The new Central Library in Minneapolis fills a downtown city block with an iconic space for learning. The library is comprised of two buildings that are separated by a soaring space known as Library Hall. This mass is made welcoming by a glass exterior and a multi-storey, light-filled atrium that cuts through its center. Kirkegaard influenced the shape and finishes of the atrium to control the buildup of sound. To control excessive background noise in Library Hall Kirkegaard helped to integrate absorptive material into the atrium ceiling. This grand space provided a beautifully supportive acoustic environment for staff and guests alike.
Kirkegaard also made recommendations for the stacks, meeting rooms, and other public spaces to control background noise and improve speech clarity. Equal care was taken with the doors and partitions at the music practice rooms, which are detailed to reduce sound transfer between the rooms and into the stacks. To keep the stacks appropriately quiet, absorptive material, wrapped in Mylar, was installed out of sight on the top of the book stacks. To allow ultimate flexibility throughout the north half of the building, there is no exposed ductwork.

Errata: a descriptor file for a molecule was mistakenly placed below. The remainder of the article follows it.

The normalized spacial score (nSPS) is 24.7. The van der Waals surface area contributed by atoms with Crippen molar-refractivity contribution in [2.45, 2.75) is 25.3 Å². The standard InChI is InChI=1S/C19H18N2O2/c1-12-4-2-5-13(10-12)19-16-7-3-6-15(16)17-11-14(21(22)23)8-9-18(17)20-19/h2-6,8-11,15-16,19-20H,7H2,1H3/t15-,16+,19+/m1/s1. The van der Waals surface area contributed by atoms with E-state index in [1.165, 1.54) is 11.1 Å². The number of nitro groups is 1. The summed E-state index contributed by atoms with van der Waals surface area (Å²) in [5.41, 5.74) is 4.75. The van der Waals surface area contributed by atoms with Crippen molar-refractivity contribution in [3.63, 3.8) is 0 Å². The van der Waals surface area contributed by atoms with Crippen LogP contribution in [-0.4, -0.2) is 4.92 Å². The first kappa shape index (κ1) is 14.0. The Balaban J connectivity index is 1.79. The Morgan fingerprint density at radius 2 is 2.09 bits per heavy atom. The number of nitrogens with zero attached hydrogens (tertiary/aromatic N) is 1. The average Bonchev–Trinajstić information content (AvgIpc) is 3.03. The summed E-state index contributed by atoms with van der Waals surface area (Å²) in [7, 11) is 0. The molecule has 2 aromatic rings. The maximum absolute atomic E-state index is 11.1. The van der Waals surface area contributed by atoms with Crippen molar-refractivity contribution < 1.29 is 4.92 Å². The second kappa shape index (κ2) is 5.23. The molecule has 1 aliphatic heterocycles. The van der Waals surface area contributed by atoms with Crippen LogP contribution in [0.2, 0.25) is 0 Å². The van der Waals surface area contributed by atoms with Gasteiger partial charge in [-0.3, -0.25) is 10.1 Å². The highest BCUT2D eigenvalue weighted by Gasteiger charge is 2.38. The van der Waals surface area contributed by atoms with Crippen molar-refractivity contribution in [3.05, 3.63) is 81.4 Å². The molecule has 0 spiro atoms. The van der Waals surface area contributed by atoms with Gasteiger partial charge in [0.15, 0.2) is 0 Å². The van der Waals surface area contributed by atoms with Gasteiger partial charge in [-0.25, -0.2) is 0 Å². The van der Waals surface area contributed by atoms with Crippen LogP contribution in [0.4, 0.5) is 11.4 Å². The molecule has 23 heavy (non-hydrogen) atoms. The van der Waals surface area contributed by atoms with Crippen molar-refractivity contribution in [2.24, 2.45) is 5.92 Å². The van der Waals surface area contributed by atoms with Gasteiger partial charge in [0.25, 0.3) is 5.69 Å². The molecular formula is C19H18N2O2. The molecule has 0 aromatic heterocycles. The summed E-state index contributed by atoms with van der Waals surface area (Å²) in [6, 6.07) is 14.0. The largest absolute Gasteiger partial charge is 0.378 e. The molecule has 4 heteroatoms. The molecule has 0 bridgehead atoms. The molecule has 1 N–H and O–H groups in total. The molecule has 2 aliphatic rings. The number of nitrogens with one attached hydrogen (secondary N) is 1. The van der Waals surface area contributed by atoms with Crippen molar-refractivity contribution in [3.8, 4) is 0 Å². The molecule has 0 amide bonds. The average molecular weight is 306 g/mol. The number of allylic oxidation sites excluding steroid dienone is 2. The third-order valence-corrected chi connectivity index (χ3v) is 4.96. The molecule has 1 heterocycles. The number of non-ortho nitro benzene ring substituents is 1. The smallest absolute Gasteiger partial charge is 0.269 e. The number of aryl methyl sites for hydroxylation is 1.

Instead, air is supplied through an under floor plenum. Patrons walk on precast concrete panels supported by a forest of short columns that rest in turn on a heavy concrete structural slab. Such a system is inherently quiet and provides excellent acoustic isolation from floor to floor.
Particular attention was paid to a 243-seat auditorium with full audio and video presentation capabilities. The auditorium has become a favorite site for public hearings and community events.